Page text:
People love the notion of the sole innovator, but this notion is wrong. Successful companies are usually started, and become successful, with the contributions of at least two people. Yin and yang, maker and seller, dreamer and pragmatist — call it what you will. After the fact, people may recognize one founder as the innovator, but it takes a team to make a new venture work.
Derek Sivers, the co-founder of CD Baby, said it best: “The first follower is what transforms the lone nut into a leader.”
In some instances the first follower is the first customer, but most often the first follower is the second employee of a company — that is, the co-founder.
There are few factors that can make a company more successful, fun, and epic than an awesome co-founder. There are few factors that can make a company more unsuccessful, aggravating, and pathetic than an incompetent, lazy, or dishonest co-founder. This article explains the art of the picking a co-founder.
Co-founders need to have both similarities and differences in order for a company to succeed. First, here are the ways that you and your co-founder should match:
Vision: Although this term has become an overused word uttered by wannabe visionaries, in the context of soul mates, it means that founders share a similar intuition for how the startup and market will evolve. For example, if one founder believes that computers will remain a business tool for large organizations, and the other believes the future is small, cheap, and easy-to-use personal computers for everyone, they aren’t a good match.
Related Article: Learnings From A Single Founder Startup
Size: Not everyone wants to build an empire. Not everyone wants a lifestyle business. There aren’t right and wrong expectations; there are only expectations that match or don’t match. This doesn’t mean founders can know what they want at the start, but it’s nice if they’re at least on the same page.
Commitment: Founders should share the same level of commitment. Does the startup, family, or a balanced life come first? It’s hard to make a startup work when the founders have different priorities. One founder wanting to work for two years and flipping the startup for a quick sale and the other wanting to create a company that will endure for decades will create problems. Ideally, founders agree that they’re in it for at least 10 years.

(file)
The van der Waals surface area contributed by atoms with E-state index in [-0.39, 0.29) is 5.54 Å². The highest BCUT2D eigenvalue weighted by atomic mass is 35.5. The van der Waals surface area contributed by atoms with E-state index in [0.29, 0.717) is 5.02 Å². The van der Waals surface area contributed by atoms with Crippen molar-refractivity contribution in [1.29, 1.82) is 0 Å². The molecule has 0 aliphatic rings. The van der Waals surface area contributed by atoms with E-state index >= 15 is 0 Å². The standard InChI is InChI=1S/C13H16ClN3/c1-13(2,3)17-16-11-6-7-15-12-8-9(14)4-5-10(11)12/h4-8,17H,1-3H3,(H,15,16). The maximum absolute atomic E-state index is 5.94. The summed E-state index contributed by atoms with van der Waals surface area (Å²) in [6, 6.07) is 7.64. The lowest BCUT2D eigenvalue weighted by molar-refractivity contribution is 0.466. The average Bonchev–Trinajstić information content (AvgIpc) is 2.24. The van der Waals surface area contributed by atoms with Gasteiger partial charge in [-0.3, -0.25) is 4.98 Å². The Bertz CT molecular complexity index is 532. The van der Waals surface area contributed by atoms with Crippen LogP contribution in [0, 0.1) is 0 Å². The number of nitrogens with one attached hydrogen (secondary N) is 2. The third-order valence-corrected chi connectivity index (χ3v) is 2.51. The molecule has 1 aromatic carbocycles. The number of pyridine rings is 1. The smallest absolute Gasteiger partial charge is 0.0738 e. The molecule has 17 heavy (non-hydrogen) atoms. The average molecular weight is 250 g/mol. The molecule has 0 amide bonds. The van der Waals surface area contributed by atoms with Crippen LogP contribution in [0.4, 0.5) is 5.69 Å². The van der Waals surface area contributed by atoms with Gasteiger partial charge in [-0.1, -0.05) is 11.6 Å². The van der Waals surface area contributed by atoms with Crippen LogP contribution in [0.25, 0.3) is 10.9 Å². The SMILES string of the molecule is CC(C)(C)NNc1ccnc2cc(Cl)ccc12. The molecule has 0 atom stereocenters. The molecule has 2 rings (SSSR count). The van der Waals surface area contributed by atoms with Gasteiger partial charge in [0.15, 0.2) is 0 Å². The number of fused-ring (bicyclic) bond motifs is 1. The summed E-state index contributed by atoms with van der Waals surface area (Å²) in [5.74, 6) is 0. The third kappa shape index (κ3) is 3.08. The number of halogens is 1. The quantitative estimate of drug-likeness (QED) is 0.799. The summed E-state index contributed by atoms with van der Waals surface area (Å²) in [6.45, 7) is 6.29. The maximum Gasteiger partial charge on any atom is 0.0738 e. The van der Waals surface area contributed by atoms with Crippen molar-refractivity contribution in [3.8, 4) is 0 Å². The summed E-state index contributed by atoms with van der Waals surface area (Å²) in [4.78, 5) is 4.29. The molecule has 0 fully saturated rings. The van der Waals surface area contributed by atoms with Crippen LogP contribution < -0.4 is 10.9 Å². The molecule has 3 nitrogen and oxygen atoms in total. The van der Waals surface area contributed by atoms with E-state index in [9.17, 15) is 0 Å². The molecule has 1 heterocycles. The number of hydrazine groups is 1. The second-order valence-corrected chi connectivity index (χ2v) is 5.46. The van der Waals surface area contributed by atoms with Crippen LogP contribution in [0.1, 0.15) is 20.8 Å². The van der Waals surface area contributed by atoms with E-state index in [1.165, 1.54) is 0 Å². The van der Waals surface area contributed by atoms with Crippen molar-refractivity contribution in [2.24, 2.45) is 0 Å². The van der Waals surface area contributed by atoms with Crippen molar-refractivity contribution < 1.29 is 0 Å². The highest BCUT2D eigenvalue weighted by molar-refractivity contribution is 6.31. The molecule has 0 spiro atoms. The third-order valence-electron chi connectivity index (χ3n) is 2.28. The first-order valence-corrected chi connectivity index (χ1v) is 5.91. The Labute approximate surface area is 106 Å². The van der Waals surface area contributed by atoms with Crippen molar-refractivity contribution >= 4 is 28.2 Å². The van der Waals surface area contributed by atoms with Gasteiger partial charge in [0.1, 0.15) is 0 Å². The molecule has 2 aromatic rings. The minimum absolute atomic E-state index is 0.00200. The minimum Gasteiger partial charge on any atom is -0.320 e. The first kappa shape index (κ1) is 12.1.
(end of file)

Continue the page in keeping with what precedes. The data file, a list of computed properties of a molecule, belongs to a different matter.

There are desirable differences because a startup faces so many challenges that different skills and perspectives are essential. Here are the ways that you and your co-founder should differ.
Expertise: At a minimum, a startup needs at least one person to make the product (Steve Wozniak) and one person to sell it (Steve Jobs). Founders need to complement each other to build a great organization.
Orientation: Some people like to sweat the details (microscopes). Others like to ignore the details and worry about the big issues (telescopes). A successful startup needs both types of founders to succeed (gyroscopes).
Perspective: The more perspectives, the merrier. These can include young versus old, rich versus poor, male versus female, urban versus country, engineering versus sales, techie versus touchy, Muslim versus Christian, straight versus gay, Android versus iOS, and Macintosh versus Windows.
The process of picking a co-founder is fraught with risk because undoing a cofounder is a difficult and time-consuming process. It is similar to the selection of a spouse in many ways — including the risk of divorce. Here are some concepts to keep in mind.
Do not rush. Founders may have to work together for decades, so add them like you would pick a spouse — assuming you’re not a serial divorcee. Like marriage, it’s better to get married too late than too early. Take your time because breaking up is very hard to do.
Do not add founders to enhance fundability. The reason to bring in additional founders — and any other employee but especially founders — is to make your startup stronger and more likely to succeed. Ask yourself, “Would I hire this guy if we didn’t need funding?” If your answer is no, you’d be insane to hire him.
Assume the best, but plan for the worst. Founding teams blow up all the time. Your startup may be the exception, but just in case, make everyone (including yourself) vest his stock over time. This prevents people who leave in less than four years from owning a large amount of equity. This is the entrepreneurial equivalent of a pre-nuptial agreement.
I leave you with one more practical and tactical tip. I call it the Shopping Center Test. Suppose you’re at a shopping center and you see someone you’re considering as your co-founder, but he or she has not yet seen you. You have choices: rush over to say hello, depend on serendipity to come face-to-face, or got to another store.
If you’re strong initial reaction isn’t to dash over to the person, do not make him or her your co-founder. This is the second most important relationship you’ll ever make in your life — maybe the most important, in fact. So go slow, do it right, and hopefully do it once.